It's an important observation, no doubt. We should, ideally, always pray with our heart, mind, and will. Whether praying in our own words or in Christ's, we should know, believe, and mean what we're saying. Presumably, this is why reciting the prayer regularly in services has no place in so many Evangelical churches. If it were said too often, it might lose its meaning. As he went on, he elaborated the point--living out our salvation should be about a personal relationship with God, not about keeping rules. Prayer should be an intimate conversation with God. We shouldn't repeat the same prayers over and over again. No special tone is necessary.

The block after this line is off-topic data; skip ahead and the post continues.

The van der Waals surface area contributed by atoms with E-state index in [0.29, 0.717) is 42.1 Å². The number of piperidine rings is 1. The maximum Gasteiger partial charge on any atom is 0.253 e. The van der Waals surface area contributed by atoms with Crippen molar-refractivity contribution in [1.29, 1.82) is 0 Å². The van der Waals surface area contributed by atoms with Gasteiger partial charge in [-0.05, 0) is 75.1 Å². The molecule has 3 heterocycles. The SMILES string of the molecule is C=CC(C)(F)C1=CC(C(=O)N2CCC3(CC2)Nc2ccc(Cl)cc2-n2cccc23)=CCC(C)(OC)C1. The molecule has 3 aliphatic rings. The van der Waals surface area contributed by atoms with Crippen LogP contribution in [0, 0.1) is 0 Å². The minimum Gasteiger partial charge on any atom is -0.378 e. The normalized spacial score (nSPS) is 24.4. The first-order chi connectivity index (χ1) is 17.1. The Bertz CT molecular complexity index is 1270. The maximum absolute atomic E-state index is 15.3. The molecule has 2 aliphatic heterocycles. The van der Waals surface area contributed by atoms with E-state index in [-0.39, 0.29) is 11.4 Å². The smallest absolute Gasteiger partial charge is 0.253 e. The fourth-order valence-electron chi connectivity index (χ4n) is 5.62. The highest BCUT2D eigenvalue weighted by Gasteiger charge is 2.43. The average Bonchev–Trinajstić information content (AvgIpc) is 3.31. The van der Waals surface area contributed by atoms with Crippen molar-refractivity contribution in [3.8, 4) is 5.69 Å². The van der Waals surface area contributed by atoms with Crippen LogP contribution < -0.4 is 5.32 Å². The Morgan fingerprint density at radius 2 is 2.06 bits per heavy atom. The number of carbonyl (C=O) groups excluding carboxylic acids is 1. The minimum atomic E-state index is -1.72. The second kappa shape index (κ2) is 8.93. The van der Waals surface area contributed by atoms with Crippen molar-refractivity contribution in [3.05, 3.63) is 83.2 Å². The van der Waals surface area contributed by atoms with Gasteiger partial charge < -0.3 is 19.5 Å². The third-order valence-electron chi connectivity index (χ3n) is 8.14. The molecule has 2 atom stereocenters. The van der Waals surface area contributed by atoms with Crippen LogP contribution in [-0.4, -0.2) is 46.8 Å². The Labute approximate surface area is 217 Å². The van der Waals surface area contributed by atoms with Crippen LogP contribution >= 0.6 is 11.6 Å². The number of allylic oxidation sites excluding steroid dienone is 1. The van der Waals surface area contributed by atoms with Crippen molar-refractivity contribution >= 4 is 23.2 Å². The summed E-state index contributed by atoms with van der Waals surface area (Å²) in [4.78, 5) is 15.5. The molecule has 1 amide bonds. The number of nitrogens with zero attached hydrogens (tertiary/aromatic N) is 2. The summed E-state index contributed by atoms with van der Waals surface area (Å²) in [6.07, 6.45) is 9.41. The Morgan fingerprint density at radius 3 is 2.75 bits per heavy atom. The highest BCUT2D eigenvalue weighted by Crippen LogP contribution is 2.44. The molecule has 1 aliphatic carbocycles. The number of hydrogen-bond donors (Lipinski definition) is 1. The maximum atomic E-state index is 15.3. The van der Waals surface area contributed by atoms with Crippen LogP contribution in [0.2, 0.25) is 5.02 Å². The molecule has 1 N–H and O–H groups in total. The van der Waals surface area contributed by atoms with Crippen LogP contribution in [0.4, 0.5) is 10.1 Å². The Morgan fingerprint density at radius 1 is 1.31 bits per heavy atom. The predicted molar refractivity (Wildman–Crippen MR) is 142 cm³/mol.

It's a fairly standard treatment of the prayer in Evangelical circles. Jesus gave it as a model--not as something to be repeated verbatim, but as a pattern to inspire our own, original prayers. When we pray, we should talk to God from the heart, using normal language, and including the aspects that we see in the Lord's Prayer or in some other aid. (A common one is ACTS--adoration, confession, thanksgiving, supplication.) Surely, this is a better way to communicate with God from the heart than by reciting someone else's prayers.